[God said,] “You shall speak to all the skillful, whom I have filled with a spirit of skill, that they make Aaron’s garments to consecrate him for my priesthood.”
The first people to be filled with a spirit from God were not priests, but craftsmen. Few had direct access to God’s Spirit at this moment in human history — those that did engaged in their vocation in a way that could not be explained merely by human skill. (This happens more than once.)
What they create under this empowerment is remarkable not only for its detail, but for its transcendent meaning.
The priestly garments are a picture of the world properly ordered. In his 21-volume series, The Antiquities of the Jews, the first-century historian Josephus describes the symbolism of the priestly garments as understood in the time of Christ:
The robe of the high priest being made of linen, signified the earth; the blue denoted the sky, being like lightning in its pomegranates, and in the noise of the bells resembling thunder.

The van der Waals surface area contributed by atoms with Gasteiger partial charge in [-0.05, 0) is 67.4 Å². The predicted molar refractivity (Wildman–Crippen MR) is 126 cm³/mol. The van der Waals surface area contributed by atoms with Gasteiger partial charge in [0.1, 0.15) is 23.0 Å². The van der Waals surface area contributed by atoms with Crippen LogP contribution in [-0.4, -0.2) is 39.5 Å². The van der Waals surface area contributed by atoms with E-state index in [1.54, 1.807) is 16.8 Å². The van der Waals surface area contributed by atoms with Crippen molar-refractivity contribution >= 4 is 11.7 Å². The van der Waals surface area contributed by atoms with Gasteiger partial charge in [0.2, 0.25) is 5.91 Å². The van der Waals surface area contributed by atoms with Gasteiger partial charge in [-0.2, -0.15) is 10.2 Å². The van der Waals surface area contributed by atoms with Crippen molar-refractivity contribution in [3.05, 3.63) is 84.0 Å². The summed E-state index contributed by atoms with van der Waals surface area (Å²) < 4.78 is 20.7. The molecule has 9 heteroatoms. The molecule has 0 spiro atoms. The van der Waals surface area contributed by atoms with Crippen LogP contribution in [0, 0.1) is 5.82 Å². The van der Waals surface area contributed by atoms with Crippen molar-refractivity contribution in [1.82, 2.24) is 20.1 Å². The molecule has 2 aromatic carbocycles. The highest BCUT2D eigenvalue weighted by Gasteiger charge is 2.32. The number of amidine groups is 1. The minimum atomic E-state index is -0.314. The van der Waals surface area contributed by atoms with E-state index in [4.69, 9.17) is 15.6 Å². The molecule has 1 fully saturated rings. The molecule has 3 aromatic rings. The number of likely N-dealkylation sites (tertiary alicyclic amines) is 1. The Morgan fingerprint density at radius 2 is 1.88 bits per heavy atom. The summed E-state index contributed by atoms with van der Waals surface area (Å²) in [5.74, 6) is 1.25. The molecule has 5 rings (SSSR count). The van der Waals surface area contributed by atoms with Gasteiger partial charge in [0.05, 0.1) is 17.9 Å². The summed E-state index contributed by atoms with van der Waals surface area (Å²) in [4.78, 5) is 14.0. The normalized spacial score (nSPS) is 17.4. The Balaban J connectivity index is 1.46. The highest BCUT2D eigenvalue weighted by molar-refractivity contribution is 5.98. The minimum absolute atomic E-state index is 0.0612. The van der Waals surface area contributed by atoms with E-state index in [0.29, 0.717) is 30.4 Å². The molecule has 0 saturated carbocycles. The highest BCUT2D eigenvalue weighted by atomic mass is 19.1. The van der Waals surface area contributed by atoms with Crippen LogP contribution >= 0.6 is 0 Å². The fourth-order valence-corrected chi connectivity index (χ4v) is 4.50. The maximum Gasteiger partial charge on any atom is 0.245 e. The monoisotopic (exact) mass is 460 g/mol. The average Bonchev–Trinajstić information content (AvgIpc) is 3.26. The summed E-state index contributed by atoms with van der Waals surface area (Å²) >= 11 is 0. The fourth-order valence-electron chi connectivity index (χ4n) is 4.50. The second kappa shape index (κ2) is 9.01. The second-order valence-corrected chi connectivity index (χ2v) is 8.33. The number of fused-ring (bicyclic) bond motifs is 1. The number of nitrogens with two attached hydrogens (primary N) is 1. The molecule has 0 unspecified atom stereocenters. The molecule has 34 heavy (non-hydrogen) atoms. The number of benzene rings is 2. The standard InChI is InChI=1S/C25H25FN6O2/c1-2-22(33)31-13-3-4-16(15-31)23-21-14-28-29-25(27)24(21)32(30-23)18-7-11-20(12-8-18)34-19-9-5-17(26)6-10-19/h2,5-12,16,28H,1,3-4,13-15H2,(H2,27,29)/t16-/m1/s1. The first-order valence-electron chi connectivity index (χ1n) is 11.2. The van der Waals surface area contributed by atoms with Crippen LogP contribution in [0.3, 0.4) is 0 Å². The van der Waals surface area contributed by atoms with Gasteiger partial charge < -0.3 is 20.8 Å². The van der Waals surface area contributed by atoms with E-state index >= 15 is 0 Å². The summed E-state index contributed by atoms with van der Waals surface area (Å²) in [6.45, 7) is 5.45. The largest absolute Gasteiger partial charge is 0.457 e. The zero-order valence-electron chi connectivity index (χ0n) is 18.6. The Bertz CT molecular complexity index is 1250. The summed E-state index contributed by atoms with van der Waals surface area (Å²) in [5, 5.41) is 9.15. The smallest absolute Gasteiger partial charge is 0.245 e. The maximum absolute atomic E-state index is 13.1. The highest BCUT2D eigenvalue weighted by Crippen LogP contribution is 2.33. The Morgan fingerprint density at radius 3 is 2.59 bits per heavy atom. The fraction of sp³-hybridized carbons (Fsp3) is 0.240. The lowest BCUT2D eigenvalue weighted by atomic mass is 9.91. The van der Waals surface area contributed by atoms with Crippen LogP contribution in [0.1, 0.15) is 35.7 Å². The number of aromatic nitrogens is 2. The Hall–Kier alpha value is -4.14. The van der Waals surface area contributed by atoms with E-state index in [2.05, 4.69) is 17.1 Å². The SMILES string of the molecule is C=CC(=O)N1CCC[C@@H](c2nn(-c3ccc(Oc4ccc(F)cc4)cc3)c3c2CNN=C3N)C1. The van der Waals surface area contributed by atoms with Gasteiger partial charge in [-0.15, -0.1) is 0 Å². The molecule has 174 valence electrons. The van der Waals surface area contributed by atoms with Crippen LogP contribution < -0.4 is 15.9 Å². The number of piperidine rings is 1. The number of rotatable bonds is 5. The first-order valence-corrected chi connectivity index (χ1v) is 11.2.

He also appointed the breastplate to be placed in the middle of the ephod, to resemble the earth, for that has the very middle place of the world. And the girdle which encompassed the high priest round, signified the ocean, for that goes round about and includes the universe.
And for the headdress, which was of a blue color, it seems to me to mean heaven; for how otherwise could the name of God be inscribed upon it?
Faith is designed to reengage earth with heaven. Even in the darkness of our sin and brokenness, God did not abandon us — his redemption plan begins its renewal here and now — and he will stop at nothing to complete his work. Not only is God’s name inscribed on the earth, his blood is spilt on it.
The craftsmen are a case-study of how to respond to God’s spirit of grace. As an act of faith they hone their skill over years of practice, invest themselves deeply into their work, and engage in projects which help humanity flourish.
Father, we know no greater love than yours. Help us to see our work as part of your redemption plan for this world and those around us. Empower us to invest in the lives of our coworkers. Sharpen our ability to see what you’re doing in and through our work.
Ancient Symbols, Modern Faith
Part 2 of 5, read more on TheParkForum.org